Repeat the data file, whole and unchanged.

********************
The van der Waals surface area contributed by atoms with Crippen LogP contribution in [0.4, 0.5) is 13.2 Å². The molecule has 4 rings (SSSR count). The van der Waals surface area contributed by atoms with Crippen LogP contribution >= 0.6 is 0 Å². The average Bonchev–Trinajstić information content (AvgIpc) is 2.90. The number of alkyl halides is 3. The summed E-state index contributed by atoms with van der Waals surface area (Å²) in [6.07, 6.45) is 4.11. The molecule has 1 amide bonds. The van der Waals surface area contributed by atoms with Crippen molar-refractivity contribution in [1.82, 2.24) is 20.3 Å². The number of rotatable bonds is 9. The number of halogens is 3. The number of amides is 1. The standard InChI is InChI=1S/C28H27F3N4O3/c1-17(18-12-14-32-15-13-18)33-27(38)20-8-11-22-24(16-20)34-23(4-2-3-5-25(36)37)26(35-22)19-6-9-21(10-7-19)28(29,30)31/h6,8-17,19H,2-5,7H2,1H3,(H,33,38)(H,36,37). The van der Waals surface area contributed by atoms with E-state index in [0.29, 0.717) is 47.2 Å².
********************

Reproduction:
The van der Waals surface area contributed by atoms with Crippen LogP contribution in [0.4, 0.5) is 13.2 Å². The molecule has 4 rings (SSSR count). The van der Waals surface area contributed by atoms with Crippen LogP contribution >= 0.6 is 0 Å². The average Bonchev–Trinajstić information content (AvgIpc) is 2.90. The number of alkyl halides is 3. The summed E-state index contributed by atoms with van der Waals surface area (Å²) in [6.07, 6.45) is 4.11. The molecule has 1 amide bonds. The van der Waals surface area contributed by atoms with Crippen molar-refractivity contribution in [1.82, 2.24) is 20.3 Å². The number of rotatable bonds is 9. The number of halogens is 3. The number of amides is 1. The standard InChI is InChI=1S/C28H27F3N4O3/c1-17(18-12-14-32-15-13-18)33-27(38)20-8-11-22-24(16-20)34-23(4-2-3-5-25(36)37)26(35-22)19-6-9-21(10-7-19)28(29,30)31/h6,8-17,19H,2-5,7H2,1H3,(H,33,38)(H,36,37). The van der Waals surface area contributed by atoms with E-state index in [0.29, 0.717) is 47.2 Å².